On the face of things, however, Mock Tudor has less to do with the suburbs than with another significant moment in Thompson's storied career. After four inventive and quirky albums with producer Mitchell Froom, Thompson hired Beck producers Tom Rothrock and Rob Schnapf to collaborate on the most rigorously commercial record in his history. Mock Tudor contains none of the nerve-grating dissonance that punctuated Mirror Blue and You? Me? Us?, none of the hissing social commentary on postindustrial Britain that defined his 1994 collaboration with bassist Danny Thompson, Industry, and only one dark folk song, "The Sights and Sounds of London Town," which he wrote in the "fine tradition of upbeat tunes about mining disasters." The rest of the record is one well-wrought lyrical tune after the next, each with the makings of a single.

"I suppose we shared a philosophy of trying to record something straight-ahead," Thompson says of his work with Rothrock and Schnapf. "We tried a few loopy things and novelty things, but they just seemed irrelevant. It's pretty much a live recording, in a good studio, with musicians who played really well." The effort has seen rewards already: A couple of Mock Tudor's singles, "Crawl Back Under My Stone" and "Sibella," have been picked up by progressive DJs; "Hard on Me," an unembellished rock ballad, and "Bathsheba Smiles," are likely to follow.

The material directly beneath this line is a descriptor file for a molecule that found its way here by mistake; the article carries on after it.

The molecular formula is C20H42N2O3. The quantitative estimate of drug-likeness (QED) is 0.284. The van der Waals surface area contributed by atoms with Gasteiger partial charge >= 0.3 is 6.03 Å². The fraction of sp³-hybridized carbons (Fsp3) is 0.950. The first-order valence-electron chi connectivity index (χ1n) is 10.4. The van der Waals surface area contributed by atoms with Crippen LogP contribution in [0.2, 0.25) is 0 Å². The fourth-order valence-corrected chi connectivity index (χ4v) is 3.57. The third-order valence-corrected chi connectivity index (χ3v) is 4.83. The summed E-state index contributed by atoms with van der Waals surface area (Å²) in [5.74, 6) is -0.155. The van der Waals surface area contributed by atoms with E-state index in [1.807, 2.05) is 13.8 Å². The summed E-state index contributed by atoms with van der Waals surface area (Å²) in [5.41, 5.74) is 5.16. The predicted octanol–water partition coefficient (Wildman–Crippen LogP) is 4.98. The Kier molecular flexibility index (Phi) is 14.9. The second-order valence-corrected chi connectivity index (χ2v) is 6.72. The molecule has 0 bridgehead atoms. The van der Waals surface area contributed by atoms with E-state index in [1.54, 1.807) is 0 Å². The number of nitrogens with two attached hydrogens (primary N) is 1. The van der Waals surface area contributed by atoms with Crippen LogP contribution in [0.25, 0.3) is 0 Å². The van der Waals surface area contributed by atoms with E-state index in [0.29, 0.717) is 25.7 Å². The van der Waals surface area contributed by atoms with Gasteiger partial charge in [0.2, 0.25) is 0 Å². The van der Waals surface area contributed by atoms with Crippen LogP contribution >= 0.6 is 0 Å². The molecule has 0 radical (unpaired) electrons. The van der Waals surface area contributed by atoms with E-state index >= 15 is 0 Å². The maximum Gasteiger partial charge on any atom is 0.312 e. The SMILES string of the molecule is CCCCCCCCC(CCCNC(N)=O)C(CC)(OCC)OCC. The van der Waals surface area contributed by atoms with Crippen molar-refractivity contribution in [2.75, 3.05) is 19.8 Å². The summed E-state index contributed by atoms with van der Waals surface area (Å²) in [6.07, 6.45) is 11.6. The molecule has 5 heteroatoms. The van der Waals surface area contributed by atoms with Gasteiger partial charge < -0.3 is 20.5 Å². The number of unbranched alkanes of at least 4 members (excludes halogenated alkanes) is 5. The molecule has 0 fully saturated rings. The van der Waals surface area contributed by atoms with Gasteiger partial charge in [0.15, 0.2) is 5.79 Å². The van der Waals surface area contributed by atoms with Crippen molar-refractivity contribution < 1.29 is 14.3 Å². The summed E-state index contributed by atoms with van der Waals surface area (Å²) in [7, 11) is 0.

Oddly -- and defiantly, perhaps -- Thompson is not particularly concerned whether they do. He may not have made a bundle for Capitol Records in the decade since the label signed him, but his was never a career designed to crank out hits; from the beginning, Thompson set out to create his own genre, and pushed its every edge. "I wanted to write music that would satisfy my soul," says the British-born Thompson, who grew up listening to his Scottish father's music but veered toward Charlie Parker as an adult. "I wanted to create this funny hybrid between Scottish music, rock music and a bit of Django Reinhardt on the side. That's the music I've always wanted to write, because it didn't exist." I resist the urge to applaud his success; this is, after all, the same Richard Thompson who humiliated a local radio show host for fawning. "Don't you know I'm a hack?" he retorted after one too many compliments. It is also the same man who publicly excoriates the critics who fail to appreciate his work. "Praise is worthless," Thompson declares. "And the people who praise you this year will curse you in the next."